Filming location for spaghetti westerns in Almería, Spain

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© 1987-2016
Scott Larson

Building façade in Cannes, France

Palme dour

The 60th Cannes International Film Festival has come and gone. My only hope now is that I might actually attend the festival during its eighth decade. One can dream. While Galway doesn’t have a venue quite as imposing as the Palais or a walkway quite as glamorous as La Croisette, it does at least have a film festival (here called a fleadh) on the banks of the Corrib that is more accessible than that one (there called un festival) on the Côte d’Azur.

Once again I “attended” the Cannes festival virtually. That, of course, is just a hip way of saying that I read a lot about it. As I described two years ago, I have been in the habit of reading reporters’ blogs about the festival. This year The New York Times’s two critics at the festival, Manohla Dargis and A.O. Scott (no relation), eschewed, perhaps inevitably, the blog thing for doing a series of audio podcasts. This certainly gave us listeners a sense of immediacy that you cannot get by reading words. We heard their voices, their enthusiasm, the clatter of dishes in trendy cafés or restaurants, and the easy banter between festival personages and the cream of American film critics. Perhaps even more importantly, we finally found out exactly how to pronounce “Manohla Dargis.”

What is next? Video podcasts? I have to say that I get a certain sense about what being at the festival must like thanks to having visited Cannes (during one of its 50-week non-festival interregnums) myself, as well as following the festival coverage as closely as I can. But the element that is always missing is the visual. If there is extended television coverage of the festival that is available to me, I have not yet come across it. Rather, every year no matter what channel I am watching (whether American, Irish, British or Spanish), we get the same snippets of glamorous stars on the red carpet on opening night, snippets of glamorous stars on the red carpet on the night of the big Hollywood premiere (this year Ocean’s Thirteen) and snippets of glamorous stars on the red carpet on closing night. The French channel I get (TV5) had those same snippets, but at least they also did a few end-of-the-news-broadcast superficial interviews from Cannes with glamorous stars like Catherine Deneuve and Diane Kruger.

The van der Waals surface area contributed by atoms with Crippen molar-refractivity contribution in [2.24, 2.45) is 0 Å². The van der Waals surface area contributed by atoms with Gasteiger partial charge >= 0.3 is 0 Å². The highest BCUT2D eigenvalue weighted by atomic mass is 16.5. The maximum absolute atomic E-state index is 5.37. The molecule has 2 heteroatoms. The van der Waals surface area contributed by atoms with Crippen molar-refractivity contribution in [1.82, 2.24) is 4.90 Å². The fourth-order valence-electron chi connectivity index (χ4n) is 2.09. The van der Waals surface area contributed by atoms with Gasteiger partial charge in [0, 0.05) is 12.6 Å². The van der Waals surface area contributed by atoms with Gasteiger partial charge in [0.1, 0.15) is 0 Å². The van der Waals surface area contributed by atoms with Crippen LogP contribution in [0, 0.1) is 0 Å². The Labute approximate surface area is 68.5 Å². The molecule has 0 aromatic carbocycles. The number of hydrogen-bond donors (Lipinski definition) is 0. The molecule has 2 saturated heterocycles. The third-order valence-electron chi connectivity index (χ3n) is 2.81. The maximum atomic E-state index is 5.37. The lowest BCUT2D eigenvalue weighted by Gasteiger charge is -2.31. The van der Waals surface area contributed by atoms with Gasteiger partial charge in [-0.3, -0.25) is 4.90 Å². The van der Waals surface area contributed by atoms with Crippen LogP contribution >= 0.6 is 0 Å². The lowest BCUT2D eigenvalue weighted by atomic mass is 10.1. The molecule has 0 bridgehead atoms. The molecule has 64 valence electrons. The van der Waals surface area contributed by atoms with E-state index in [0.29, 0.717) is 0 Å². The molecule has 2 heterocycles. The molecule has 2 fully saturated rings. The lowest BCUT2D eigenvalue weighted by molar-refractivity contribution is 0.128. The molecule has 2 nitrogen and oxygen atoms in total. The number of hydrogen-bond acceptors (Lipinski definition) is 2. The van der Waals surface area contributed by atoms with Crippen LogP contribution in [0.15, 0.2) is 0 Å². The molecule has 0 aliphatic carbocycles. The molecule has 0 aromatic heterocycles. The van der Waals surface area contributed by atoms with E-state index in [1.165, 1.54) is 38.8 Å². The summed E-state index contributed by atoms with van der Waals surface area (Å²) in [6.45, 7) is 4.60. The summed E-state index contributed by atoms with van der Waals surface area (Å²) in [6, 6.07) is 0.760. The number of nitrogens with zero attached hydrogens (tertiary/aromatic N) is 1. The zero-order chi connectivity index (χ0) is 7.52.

As usual, the big prizes were more or less in line with French and international critics’ tastes, i.e. the more depressing the better. The Palme d’Or went to Romanian director Cristian Mungiu for 4 Months, 3 Weeks and 2 Days, which dealt with abortion and life under Ceausescu dictatorship. The Grand Prix went to Japanese director Naomi Kawase’s The Mourning Forest, about a woman whose child has died. And another Romanian, Cristian Nemescu, won the highest prize in the Un Certain Regard festival sidebar for California Dreamin’, about the war in Kosovo. He was not there to accept it since he died last year in a car crash at the age of 27.